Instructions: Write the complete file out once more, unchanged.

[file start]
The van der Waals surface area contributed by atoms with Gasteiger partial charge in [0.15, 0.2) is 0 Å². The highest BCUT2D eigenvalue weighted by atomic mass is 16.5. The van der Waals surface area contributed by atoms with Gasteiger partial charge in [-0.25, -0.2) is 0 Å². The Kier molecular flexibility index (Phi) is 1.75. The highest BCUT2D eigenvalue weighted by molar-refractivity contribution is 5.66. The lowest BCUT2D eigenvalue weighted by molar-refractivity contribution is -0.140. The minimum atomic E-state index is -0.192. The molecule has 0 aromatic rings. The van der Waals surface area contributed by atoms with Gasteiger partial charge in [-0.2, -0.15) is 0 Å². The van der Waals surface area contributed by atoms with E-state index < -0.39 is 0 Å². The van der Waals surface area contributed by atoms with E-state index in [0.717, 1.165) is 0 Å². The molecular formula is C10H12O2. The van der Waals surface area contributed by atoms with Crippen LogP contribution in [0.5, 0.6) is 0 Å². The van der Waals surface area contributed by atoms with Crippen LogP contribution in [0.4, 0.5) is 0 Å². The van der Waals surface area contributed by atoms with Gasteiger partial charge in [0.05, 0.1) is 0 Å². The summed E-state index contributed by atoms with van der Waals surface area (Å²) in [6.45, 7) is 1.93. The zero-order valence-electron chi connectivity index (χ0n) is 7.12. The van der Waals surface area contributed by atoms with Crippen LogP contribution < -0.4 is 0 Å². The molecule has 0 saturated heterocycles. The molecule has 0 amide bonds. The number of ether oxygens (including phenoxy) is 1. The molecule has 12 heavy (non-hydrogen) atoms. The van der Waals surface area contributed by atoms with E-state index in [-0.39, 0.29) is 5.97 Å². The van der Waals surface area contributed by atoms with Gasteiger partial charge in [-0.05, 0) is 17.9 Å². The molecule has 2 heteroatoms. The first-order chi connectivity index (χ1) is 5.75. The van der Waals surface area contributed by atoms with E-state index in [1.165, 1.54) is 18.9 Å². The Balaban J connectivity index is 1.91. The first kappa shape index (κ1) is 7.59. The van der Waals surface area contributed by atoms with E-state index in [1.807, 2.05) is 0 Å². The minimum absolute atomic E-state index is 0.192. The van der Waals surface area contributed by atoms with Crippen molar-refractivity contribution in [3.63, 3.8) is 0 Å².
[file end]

The van der Waals surface area contributed by atoms with Gasteiger partial charge in [0.15, 0.2) is 0 Å². The highest BCUT2D eigenvalue weighted by atomic mass is 16.5. The van der Waals surface area contributed by atoms with Gasteiger partial charge in [-0.25, -0.2) is 0 Å². The Kier molecular flexibility index (Phi) is 1.75. The highest BCUT2D eigenvalue weighted by molar-refractivity contribution is 5.66. The lowest BCUT2D eigenvalue weighted by molar-refractivity contribution is -0.140. The minimum atomic E-state index is -0.192. The molecule has 0 aromatic rings. The van der Waals surface area contributed by atoms with Gasteiger partial charge in [-0.2, -0.15) is 0 Å². The van der Waals surface area contributed by atoms with E-state index < -0.39 is 0 Å². The van der Waals surface area contributed by atoms with E-state index in [0.717, 1.165) is 0 Å². The molecular formula is C10H12O2. The van der Waals surface area contributed by atoms with Crippen LogP contribution in [0.5, 0.6) is 0 Å². The van der Waals surface area contributed by atoms with Crippen LogP contribution in [0.4, 0.5) is 0 Å². The van der Waals surface area contributed by atoms with Gasteiger partial charge in [0.05, 0.1) is 0 Å². The summed E-state index contributed by atoms with van der Waals surface area (Å²) in [6.45, 7) is 1.93. The zero-order valence-electron chi connectivity index (χ0n) is 7.12. The van der Waals surface area contributed by atoms with Crippen LogP contribution < -0.4 is 0 Å². The molecule has 0 saturated heterocycles. The molecule has 0 amide bonds. The number of ether oxygens (including phenoxy) is 1. The molecule has 12 heavy (non-hydrogen) atoms. The van der Waals surface area contributed by atoms with E-state index in [-0.39, 0.29) is 5.97 Å². The van der Waals surface area contributed by atoms with Gasteiger partial charge in [-0.05, 0) is 17.9 Å². The molecule has 2 heteroatoms. The first-order chi connectivity index (χ1) is 5.75. The van der Waals surface area contributed by atoms with E-state index in [1.165, 1.54) is 18.9 Å². The Balaban J connectivity index is 1.91. The first kappa shape index (κ1) is 7.59. The van der Waals surface area contributed by atoms with E-state index in [1.807, 2.05) is 0 Å². The minimum absolute atomic E-state index is 0.192. The van der Waals surface area contributed by atoms with Crippen molar-refractivity contribution in [3.63, 3.8) is 0 Å².